City Hall could be levied on if Guyana loses US$100M parking meter lawsuit – Nandlall
…defends approval of US$3M to pay int’l law firm
…M&CC officials to be investigated for fraud
With the historic Georgetown City Hall at risk of being levied on if Guyana loses the US$100 million lawsuit brought by international company, Smart City Solutions (SCS) over the terminated parking meter project, Attorney General and Legal Affairs Minister Anil Nandlall, SC, is standing by his request for US$3 million to pay an international law firm to represent the country’s interest.
The Mayor and City Council (M&CC) of Georgetown had entered into a contract with the Mexican company under the previous A Partnership for National Unity/Alliance for Change (APNU/AFC) Government in 2016 for the installation of parking meters in the capital city.
With the M&CC, under the then mayorship of Patricia Chase-Green and then Town Clerk Royston King failing to implement the parking meter project, SCS is now suing the Guyana Government through the Washington, DC-based International Centre for Settlement of Investment Disputes (ICSID)—an arbitration institution established by the World Bank Group to address legal dispute resolution and conciliation between international investors and States.
During last Monday’s sitting of the National Assembly, the Attorney General requested $100 million in supplementary funds for the Legal Affairs Ministry. Of the entire sum approved by the House, US$3 million will be made as a deposit towards those legal fees. The legal fees have attracted many public criticisms, with persons accusing the Government of wasting taxpayers’ money. But this is far from the truth, Nandlall has clarified, noting that while the APNU/AFC which made the reckless decision is out of office, his Government must defend Guyana.
During a recent interview with the Department of Public Information (DPI), he disclosed that the law firm representing Guyana in the US$100 million lawsuit, Foley Hoag and Associates, “is of very high international standing”. According to him, the Washington law firm is also leading Guyana’s legal team in the border dispute case with Venezuela at the International Court of Justice (ICJ).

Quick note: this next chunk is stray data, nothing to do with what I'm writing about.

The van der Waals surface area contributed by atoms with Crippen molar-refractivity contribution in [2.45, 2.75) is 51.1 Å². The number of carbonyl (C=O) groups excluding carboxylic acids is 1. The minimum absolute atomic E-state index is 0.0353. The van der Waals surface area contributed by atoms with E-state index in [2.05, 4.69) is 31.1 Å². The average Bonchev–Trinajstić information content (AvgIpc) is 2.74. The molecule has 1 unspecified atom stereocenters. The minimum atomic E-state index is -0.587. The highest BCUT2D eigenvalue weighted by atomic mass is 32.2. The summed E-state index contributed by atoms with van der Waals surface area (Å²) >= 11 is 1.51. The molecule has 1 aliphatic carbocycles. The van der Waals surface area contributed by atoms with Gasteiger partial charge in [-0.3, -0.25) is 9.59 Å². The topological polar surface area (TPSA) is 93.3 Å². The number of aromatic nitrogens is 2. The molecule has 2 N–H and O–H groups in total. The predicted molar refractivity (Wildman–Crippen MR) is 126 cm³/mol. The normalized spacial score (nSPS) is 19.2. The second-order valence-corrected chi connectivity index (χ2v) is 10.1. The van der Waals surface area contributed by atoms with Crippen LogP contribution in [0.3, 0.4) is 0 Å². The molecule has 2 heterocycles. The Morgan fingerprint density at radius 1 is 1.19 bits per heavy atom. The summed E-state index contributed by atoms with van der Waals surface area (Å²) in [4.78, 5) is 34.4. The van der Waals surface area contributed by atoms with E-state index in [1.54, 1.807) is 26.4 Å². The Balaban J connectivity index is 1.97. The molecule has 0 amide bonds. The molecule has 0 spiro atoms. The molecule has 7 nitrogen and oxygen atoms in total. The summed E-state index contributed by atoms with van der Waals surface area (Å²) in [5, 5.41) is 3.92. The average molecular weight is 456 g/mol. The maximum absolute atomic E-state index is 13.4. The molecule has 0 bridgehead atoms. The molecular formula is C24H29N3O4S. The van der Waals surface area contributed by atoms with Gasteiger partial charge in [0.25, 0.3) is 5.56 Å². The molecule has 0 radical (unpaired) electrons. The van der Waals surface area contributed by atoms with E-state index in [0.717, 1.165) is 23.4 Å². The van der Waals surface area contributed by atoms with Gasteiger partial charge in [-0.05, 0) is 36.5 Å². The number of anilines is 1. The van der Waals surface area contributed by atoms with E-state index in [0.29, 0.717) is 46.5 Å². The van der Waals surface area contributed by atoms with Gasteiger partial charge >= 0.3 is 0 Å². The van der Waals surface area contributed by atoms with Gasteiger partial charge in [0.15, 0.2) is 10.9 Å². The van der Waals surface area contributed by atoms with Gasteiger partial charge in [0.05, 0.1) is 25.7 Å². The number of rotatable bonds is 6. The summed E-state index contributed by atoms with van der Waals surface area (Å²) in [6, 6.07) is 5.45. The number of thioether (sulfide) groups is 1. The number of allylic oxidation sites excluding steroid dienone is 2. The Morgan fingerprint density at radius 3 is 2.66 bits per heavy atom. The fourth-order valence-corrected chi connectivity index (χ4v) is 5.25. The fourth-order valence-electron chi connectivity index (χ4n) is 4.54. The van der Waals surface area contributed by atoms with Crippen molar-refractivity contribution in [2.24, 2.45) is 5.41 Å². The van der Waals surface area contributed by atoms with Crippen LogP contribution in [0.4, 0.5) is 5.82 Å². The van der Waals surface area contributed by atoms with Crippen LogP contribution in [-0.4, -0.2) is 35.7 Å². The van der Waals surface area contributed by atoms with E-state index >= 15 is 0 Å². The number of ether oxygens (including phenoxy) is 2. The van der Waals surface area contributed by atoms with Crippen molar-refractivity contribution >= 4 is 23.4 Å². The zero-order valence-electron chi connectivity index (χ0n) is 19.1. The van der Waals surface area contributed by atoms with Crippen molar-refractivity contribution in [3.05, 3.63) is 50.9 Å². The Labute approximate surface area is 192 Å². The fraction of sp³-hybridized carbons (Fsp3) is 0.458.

Best legal representation
“You would recall that no qualms were expressed in relation to that matter [border case] when that firm was retained…Now, this [$100 million lawsuit] may not be a case as important as that [border dispute] but it is an equally important case for the State of Guyana. As a Government, we can’t take the approach that because this transaction was entered into by the previous Government due to their incompetence and corrupt practices, that we can abandon the State of Guyana and don’t represent Guyana’s best interest; we can’t afford to take such a position…,” said Nandlall.
“…and as far and so long that I am Attorney General, I will ensure that Guyana receives the best legal representation at every forum,” he assured, adding that citizens “deserve no less”.
Foley Hoag and Associates, he pointed out, “has a reputational record before tribunals of that type that would be comparable with any other law firm in any part of the world.”
Given the serious nature of the lawsuit, Nandlall made it clear that the Government will not leave the incompetent Georgetown M&CC to handle the case, because should SCS win, the company can levy on City Hall.
Further, the Senior Counsel explained that the record and other evidential material relating to the claim show that the circumstances and the conduct governing the execution of the parking meter project contract by members of the M&CC can attract criminal liability.
“The requisite procedures laid down in the law under the Mayor and City Council Act and regulations and bylaws were clearly not complied with. A few persons, in my humble view, committed fraud upon the Council by entering into this transaction without the requisite endorsements as mandated by law… The Criminal Investigation Department is being activated and a criminal investigation will now be launched into that matter,” he said.
The parking meters were active in January 2017, but this was met with strong resistance from the then PPP/C Opposition, private sector bodies, and ordinary citizens, who formed an organisation called Movement Against Parking Meters (MAPM) – which went on to hold some of the largest non-political protests ever seen in the city.
Amid public pressure, the then APNU/AFC Government finally intervened and suspended the bylaws which paved the way for the implementation of metered parking, thus effectively halting the parking meter project. The project has since remained stalled.
Meanwhile, in January 2018, a ‘Parking Meter Renegotiation Committee’ at City Hall proposed a reduction in the parking fee from $500 per hour to $150 per hour.
Three months later, the then City Council approved amendments to the bylaws and had even appeared before the then coalition Cabinet to discuss the changes to the contract, but the then Government never gave the green light for the project to recommence.
However, a new City Council was elected later that year, and current Mayor Ubraj Narine had told this publication back in April 2019 that he was in no rush to reintroduce the initiative.
Although the contract had already been renegotiated, the Mayor also indicated that he would still need to further renegotiate with the investors before moving to reintroduce the project. (G1)